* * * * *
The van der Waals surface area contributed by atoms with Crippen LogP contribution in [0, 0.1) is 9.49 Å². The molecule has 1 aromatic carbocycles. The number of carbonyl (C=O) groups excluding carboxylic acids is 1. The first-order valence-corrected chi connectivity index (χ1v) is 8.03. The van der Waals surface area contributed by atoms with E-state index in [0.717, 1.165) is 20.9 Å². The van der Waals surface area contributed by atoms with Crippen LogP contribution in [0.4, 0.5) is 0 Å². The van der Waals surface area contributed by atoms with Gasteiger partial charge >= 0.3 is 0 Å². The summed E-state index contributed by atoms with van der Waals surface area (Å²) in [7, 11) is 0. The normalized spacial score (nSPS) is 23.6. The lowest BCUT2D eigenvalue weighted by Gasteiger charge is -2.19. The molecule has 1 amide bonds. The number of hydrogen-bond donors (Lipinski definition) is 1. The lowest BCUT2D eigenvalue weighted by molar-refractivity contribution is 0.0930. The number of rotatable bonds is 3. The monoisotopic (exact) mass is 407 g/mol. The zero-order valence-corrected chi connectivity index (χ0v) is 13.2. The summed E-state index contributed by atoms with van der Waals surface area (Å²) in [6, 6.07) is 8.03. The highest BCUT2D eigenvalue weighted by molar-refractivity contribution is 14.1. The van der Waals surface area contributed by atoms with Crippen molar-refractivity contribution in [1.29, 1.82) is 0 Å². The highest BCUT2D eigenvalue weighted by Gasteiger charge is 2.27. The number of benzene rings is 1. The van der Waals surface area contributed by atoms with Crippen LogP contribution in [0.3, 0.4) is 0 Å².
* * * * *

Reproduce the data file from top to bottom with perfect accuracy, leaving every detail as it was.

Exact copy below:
The van der Waals surface area contributed by atoms with Crippen LogP contribution in [0, 0.1) is 9.49 Å². The molecule has 1 aromatic carbocycles. The number of carbonyl (C=O) groups excluding carboxylic acids is 1. The first-order valence-corrected chi connectivity index (χ1v) is 8.03. The van der Waals surface area contributed by atoms with E-state index in [0.717, 1.165) is 20.9 Å². The van der Waals surface area contributed by atoms with Crippen LogP contribution in [0.4, 0.5) is 0 Å². The van der Waals surface area contributed by atoms with Gasteiger partial charge >= 0.3 is 0 Å². The summed E-state index contributed by atoms with van der Waals surface area (Å²) in [7, 11) is 0. The normalized spacial score (nSPS) is 23.6. The lowest BCUT2D eigenvalue weighted by Gasteiger charge is -2.19. The molecule has 1 amide bonds. The number of hydrogen-bond donors (Lipinski definition) is 1. The lowest BCUT2D eigenvalue weighted by molar-refractivity contribution is 0.0930. The number of rotatable bonds is 3. The monoisotopic (exact) mass is 407 g/mol. The zero-order valence-corrected chi connectivity index (χ0v) is 13.2. The summed E-state index contributed by atoms with van der Waals surface area (Å²) in [6, 6.07) is 8.03. The highest BCUT2D eigenvalue weighted by molar-refractivity contribution is 14.1. The van der Waals surface area contributed by atoms with Crippen molar-refractivity contribution in [1.29, 1.82) is 0 Å². The highest BCUT2D eigenvalue weighted by Gasteiger charge is 2.27. The number of benzene rings is 1. The van der Waals surface area contributed by atoms with Crippen LogP contribution in [0.3, 0.4) is 0 Å².